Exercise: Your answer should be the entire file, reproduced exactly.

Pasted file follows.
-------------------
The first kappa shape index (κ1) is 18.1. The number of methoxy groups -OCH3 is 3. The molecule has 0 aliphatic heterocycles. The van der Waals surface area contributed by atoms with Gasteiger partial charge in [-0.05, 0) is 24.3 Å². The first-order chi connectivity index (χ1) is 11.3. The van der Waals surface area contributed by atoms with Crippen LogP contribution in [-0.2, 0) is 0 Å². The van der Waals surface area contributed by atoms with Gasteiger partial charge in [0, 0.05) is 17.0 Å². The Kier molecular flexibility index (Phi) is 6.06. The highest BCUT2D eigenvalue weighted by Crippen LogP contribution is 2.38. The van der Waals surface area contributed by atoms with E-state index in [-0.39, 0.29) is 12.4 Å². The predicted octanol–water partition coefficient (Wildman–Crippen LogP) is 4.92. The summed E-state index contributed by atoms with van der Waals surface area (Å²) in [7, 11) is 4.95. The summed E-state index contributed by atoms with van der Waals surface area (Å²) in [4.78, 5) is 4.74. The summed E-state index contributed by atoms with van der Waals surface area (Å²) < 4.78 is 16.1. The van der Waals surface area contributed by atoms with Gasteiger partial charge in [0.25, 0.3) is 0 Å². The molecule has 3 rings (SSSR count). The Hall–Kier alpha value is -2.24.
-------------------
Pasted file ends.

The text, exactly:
The first kappa shape index (κ1) is 18.1. The number of methoxy groups -OCH3 is 3. The molecule has 0 aliphatic heterocycles. The van der Waals surface area contributed by atoms with Gasteiger partial charge in [-0.05, 0) is 24.3 Å². The first-order chi connectivity index (χ1) is 11.3. The van der Waals surface area contributed by atoms with Crippen LogP contribution in [-0.2, 0) is 0 Å². The van der Waals surface area contributed by atoms with Gasteiger partial charge in [0, 0.05) is 17.0 Å². The Kier molecular flexibility index (Phi) is 6.06. The highest BCUT2D eigenvalue weighted by Crippen LogP contribution is 2.38. The van der Waals surface area contributed by atoms with E-state index in [-0.39, 0.29) is 12.4 Å². The predicted octanol–water partition coefficient (Wildman–Crippen LogP) is 4.92. The summed E-state index contributed by atoms with van der Waals surface area (Å²) in [7, 11) is 4.95. The summed E-state index contributed by atoms with van der Waals surface area (Å²) in [4.78, 5) is 4.74. The summed E-state index contributed by atoms with van der Waals surface area (Å²) < 4.78 is 16.1. The van der Waals surface area contributed by atoms with Gasteiger partial charge in [0.25, 0.3) is 0 Å². The molecule has 3 rings (SSSR count). The Hall–Kier alpha value is -2.24.